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sometimes blue
DrewI am a thirty something married gay boy living in Sydney, almost on top of the gay scene but not in it! Why Sometimes blue?, because I love blue, but also I am sometimes blue :)
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Tuesday, August 14, 2007

Yet again Howard's Government blocks equality

Gay judge pension move blocked

August 14, 2007 - 10:46AM

The Howard Government last night blocked a push by Labor to extend pension rights to the partners of homosexual judges.

During debate on a bill making unrelated technical changes to the superannuation of federal judges, Labor introduced an amendment that would end decades of discrimination against homosexual judges.
But the Government argued the amendment was inappropriate given cabinet was about to consider a broader package of legal and financial rights for gay couples that extended further than judges.
It used its numbers to defeat the amendment. The minster Malcolm Turnbull and Liberal backbencher Warren Entsch, who are pushing within the Coalition to end such discrimination, were among those who voted to defeat the amendment. The Labor candidate Mr Turnbull's seat of Wentworth, George Newhouse, said the actions of his rival "stink of hypocrisy".
Under current law, if a retired judge in a heterosexual relationship dies before his or her partner, the partner is entitled to 62.5 per cent of the judge's pension.
If the judge is homosexual, then his or her partner gets nothing.
The discrimination faced by same-sex couples was highlighted a month ago when the High Court judge Michael Kirby called for the law to be changed so his partner of 38 years, Johan van Vloten, could have access to a part-pension payable for life should Justice Kirby die first.
This right would be automatic if Mr van Vloten were female.
The Human Rights and Equal Opportunity Commission published a report in June finding same-sex couples were discriminated against in 58 areas of financial and work-related entitlements.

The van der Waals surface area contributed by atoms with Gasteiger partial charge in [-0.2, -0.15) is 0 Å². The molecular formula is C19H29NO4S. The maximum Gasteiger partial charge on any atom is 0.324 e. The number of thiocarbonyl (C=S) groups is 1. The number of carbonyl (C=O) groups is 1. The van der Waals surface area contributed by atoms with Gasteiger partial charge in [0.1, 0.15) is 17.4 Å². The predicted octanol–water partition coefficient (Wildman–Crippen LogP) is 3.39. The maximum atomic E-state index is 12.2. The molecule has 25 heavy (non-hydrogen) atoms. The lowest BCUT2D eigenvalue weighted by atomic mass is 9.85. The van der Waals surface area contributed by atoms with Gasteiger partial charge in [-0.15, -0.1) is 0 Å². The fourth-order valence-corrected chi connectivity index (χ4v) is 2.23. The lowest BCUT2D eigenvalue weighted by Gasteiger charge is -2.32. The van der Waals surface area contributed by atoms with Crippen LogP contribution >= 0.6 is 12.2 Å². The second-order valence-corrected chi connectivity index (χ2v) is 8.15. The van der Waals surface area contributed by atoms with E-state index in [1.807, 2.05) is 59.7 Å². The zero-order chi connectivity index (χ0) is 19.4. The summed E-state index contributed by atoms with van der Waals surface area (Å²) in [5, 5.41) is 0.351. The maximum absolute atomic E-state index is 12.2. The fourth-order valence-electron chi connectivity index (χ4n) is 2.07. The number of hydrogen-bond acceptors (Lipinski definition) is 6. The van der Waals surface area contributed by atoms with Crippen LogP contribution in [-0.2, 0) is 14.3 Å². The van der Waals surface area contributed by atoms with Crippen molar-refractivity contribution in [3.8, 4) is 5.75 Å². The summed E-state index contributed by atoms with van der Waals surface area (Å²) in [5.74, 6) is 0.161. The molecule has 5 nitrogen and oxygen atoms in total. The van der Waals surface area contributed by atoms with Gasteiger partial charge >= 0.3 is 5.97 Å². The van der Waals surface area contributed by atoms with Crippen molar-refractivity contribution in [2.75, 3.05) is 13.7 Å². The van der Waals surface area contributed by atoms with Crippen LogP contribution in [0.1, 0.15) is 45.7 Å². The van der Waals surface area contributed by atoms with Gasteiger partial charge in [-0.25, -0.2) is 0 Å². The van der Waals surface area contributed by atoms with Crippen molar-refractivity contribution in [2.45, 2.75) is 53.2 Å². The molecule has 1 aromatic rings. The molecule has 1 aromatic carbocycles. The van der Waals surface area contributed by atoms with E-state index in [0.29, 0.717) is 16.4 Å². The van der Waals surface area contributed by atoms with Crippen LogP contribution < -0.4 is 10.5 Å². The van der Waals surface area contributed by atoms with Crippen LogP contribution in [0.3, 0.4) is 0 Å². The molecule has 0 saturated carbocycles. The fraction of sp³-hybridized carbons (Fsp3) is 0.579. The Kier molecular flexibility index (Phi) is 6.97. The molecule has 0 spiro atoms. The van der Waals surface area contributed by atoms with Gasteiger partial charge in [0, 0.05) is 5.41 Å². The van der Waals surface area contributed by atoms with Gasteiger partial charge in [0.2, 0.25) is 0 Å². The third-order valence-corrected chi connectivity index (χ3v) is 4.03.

Labor frontbencher Nicola Roxon mentioned Justice Kirby last night as she moved the amendment.
"There is no suggestion that a judge who is in a same-sex relationship is any less worthy of receiving a pension as one who is in a heterosexual relationship," she said.
"But if he were to die before or after his retirement, the person whom he has loved and forged a life with for nearly four decades would get nothing, not a single thing."
The Attorney-General Philip Ruddock said the Government was still considering the report and the broader package of Commonwealth defined benefit schemes and he would not deal with judges in isolation.
"That is one which, I would say, is not necessarily as deserving as those relating to returned servicemen and those relating to Commonwealth public servants," he said.
"It is inappropriate to single out members of the judiciary in advance of the consideration of the members of other defined benefit schemes."
Mr Ruddock complained the changes, if implemented, would cost money, and Labor's case-by-case approach was financially irresponsible.



At Thu Aug 16, 12:23:00 AM EST, Anonymous Anonymous said...

I thought that Oz was supposed to be a vibrant and mixed society, not a closed and bigotted one! It would be a shame if one government was able to wreck that world perception.....


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